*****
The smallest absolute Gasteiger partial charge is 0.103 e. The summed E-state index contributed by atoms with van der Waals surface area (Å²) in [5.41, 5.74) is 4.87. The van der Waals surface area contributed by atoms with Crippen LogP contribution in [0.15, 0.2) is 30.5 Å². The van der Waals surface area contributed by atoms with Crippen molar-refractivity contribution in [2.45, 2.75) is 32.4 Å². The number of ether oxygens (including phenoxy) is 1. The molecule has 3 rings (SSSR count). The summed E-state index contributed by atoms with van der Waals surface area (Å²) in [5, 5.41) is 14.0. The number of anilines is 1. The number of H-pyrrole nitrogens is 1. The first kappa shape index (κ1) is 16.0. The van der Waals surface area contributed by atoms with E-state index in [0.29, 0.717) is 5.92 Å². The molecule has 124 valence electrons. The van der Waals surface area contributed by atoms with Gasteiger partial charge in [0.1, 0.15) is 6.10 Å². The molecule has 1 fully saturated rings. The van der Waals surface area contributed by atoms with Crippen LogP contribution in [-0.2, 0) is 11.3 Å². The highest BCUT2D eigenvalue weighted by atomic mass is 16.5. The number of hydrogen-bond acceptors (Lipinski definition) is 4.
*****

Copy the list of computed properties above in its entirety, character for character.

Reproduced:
The smallest absolute Gasteiger partial charge is 0.103 e. The summed E-state index contributed by atoms with van der Waals surface area (Å²) in [5.41, 5.74) is 4.87. The van der Waals surface area contributed by atoms with Crippen LogP contribution in [0.15, 0.2) is 30.5 Å². The van der Waals surface area contributed by atoms with Crippen molar-refractivity contribution in [2.45, 2.75) is 32.4 Å². The number of ether oxygens (including phenoxy) is 1. The molecule has 3 rings (SSSR count). The summed E-state index contributed by atoms with van der Waals surface area (Å²) in [5, 5.41) is 14.0. The number of anilines is 1. The number of H-pyrrole nitrogens is 1. The first kappa shape index (κ1) is 16.0. The van der Waals surface area contributed by atoms with E-state index in [0.29, 0.717) is 5.92 Å². The molecule has 124 valence electrons. The van der Waals surface area contributed by atoms with Gasteiger partial charge in [0.1, 0.15) is 6.10 Å². The molecule has 1 fully saturated rings. The van der Waals surface area contributed by atoms with Crippen LogP contribution in [-0.2, 0) is 11.3 Å². The highest BCUT2D eigenvalue weighted by atomic mass is 16.5. The number of hydrogen-bond acceptors (Lipinski definition) is 4.